This is a true macro lens, capable of delivering a 1:1 ratio for its magnification. What you see is what you get, and you can count on the quality build to last a good long time. And the USM achieves incredibly fast autofocusing capabilities. Combine all these together, and you've more than justified the $300 cost.
10. Canon EF-S 18-55mm f
The Canon EF-S 18-55mm is in many ways the flip side of the equation to the EF 75-300mm - spanning the gap from wide angle lens to normal model. These two may individually cost quite a bit more than their fixed contemporaries, but together they can cover almost the entire spectrum of shots and do so without the low quality expectations you'd find in a kit lens.
This is a fantastic lens with image stabilization built in so that you can make the most of your space without having to invest in a tripod. Affordable, light, and very cheap, this obviously won't be able to keep pace with any fixed lens at a given focal length, but it's a tremendous value for your price and one of the best options on the table if you want to minimize the type and number of lens models you need to carry with you.
Canon Lenses Buyer’s Guide
Canon is one of the most prolific manufacturers of lenses in the world, so we were able to construct this review list without having to venture into off brand models. Fortunately, Canon has a real talent for crafting lenses, and you can count on all of the models we have featured here to provide you with sharp and meaningful results. Below we’ll break down all the important terminology, help you understand what makes a Canon model lens special, and outline the traits and specs you should look for when shopping. We’ll close out our guide with answers to some of our most commonly asked questions regarding Canon lenses.
The naming conventions of Canon lenses are very descriptive, but that sense of description is often abbreviated to acronyms, numbers, and words that may not make sense to casual customers. Looking for a lens for Canon cameras doesn’t have to feel like reading a foreign language. Below, we’ll break down all the important abbreviations used in Canon lenses so photographers can more easily assess their value and use cases.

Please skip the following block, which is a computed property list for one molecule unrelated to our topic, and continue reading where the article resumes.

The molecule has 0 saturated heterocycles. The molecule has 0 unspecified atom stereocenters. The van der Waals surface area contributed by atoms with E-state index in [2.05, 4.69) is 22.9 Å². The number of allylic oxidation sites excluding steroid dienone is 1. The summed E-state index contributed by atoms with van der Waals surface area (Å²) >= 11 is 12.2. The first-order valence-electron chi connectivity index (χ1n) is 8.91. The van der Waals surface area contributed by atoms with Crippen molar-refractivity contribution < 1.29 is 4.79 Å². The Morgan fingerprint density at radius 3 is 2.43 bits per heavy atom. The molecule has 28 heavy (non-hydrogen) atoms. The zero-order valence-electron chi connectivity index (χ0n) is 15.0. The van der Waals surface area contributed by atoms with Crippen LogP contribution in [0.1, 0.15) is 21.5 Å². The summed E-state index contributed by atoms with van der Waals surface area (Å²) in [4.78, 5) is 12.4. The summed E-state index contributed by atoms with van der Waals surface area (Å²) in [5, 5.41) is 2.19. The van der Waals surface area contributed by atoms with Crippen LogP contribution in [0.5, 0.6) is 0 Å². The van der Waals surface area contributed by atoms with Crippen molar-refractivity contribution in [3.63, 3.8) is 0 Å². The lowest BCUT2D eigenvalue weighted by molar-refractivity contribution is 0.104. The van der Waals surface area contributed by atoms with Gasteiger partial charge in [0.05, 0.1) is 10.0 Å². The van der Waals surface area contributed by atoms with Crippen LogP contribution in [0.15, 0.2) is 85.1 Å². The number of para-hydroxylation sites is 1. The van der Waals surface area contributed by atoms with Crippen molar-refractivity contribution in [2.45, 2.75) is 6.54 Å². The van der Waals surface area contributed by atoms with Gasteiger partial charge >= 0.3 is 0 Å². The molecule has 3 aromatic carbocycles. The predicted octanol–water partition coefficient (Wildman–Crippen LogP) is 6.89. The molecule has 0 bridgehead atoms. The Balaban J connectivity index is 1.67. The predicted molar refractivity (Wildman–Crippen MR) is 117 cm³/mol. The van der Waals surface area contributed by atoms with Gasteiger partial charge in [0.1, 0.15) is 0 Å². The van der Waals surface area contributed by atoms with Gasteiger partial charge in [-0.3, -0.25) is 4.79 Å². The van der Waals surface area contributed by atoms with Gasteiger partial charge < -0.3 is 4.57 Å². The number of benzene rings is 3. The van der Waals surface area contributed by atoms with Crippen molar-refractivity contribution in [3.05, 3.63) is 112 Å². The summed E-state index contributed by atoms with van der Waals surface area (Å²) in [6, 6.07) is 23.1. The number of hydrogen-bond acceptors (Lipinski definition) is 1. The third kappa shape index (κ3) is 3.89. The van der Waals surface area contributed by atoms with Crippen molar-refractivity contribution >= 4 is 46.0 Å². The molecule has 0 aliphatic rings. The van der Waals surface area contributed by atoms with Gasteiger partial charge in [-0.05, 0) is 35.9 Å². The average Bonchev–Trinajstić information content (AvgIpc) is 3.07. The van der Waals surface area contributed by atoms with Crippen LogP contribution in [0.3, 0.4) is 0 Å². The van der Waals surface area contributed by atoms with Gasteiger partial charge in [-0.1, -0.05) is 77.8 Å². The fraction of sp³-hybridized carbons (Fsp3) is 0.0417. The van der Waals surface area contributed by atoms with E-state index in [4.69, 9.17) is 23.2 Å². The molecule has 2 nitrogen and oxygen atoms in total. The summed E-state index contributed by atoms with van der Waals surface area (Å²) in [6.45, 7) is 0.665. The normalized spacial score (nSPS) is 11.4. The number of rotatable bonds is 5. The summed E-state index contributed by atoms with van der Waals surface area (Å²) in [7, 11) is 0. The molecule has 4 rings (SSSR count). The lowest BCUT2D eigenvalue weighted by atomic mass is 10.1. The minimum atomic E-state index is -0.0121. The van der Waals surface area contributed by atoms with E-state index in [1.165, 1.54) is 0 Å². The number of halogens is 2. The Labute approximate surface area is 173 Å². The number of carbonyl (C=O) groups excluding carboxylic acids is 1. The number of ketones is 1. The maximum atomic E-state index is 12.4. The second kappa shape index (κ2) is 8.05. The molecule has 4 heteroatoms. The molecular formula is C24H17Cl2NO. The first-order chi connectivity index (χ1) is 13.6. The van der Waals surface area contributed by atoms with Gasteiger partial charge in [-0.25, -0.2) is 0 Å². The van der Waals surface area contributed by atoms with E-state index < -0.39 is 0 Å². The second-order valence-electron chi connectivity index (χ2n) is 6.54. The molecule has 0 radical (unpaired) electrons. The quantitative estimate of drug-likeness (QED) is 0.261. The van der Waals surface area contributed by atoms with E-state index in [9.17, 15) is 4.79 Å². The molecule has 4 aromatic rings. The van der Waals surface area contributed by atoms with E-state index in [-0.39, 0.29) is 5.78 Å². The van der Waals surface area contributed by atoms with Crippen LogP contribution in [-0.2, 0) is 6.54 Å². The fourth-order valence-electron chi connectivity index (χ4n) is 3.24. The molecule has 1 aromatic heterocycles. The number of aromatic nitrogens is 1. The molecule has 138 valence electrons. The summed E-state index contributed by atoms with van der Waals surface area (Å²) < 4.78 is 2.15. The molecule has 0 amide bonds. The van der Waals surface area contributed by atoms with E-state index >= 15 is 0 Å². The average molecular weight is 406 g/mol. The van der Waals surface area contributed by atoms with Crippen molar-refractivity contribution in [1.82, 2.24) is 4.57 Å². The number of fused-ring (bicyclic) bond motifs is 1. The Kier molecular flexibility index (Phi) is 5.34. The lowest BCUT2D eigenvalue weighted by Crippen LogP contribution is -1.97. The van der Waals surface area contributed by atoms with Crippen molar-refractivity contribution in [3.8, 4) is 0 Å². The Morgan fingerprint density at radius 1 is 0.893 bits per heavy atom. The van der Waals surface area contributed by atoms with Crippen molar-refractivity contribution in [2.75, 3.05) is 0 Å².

- EF lenses are compatible with any camera in Canon’s popular EOS line regardless of sensor size.
- By contrast, EF-S lenses are more specialized, working exclusively with EOS cameras that utilize an ASP-C (rather than full frame) sensor.
- TS-E lenses by Canon refer to a variety of specialty Canon lenses that are compatible with all EOS cameras.
- MP-E is another specialized lens that should work with any Canon EOS camera.
- STM designates a stepping motor lens. They tend to be fast and quiet, and they let you use continuous autofocus while shooting video.
- USM stands for ultra sound motors. They tend to be quieter and faster than conventional lenses, but they generally aren’t of the same quality as STM lenses.
- Canon IS lenses come with an image stabilizer built in to help keep your pictures looking good even when shooting in low light or at a distance. Canon lenses with IS are especially useful for zoom lenses.
- L lenses belong to the “L series”, some of the most professional and pristine Canon lenses available today.
- #-#mm (where each # is a number) refers to the minimum and maximum focal length of a camera. If there’s only one number, that means the focal length isn’t adjustable.
- DO signifies that the Canon lens includes the presence of diffractive optics, a means for better color correction that we’ll cover in more detail below.
- f/#-# is similar to focal length but instead signifies the lowest available f-stop at the maximum and minimum focal length. Lenses with a set focal length will only show one number here.
- A camera that lists a Roman numeral (ex. II, III) indicates that it’s a later edition of an existing lens.
Not all of these definitions match up to cameras on our list, but we’re leaving them here to help you if you decide to do some Canon lens shopping research on your own. Consider the glossary as a reference point you can turn to when looking to decode a lens’ functionality. And if you still find yourself confused by some of the definitions, we’ll get into them in greater detail below.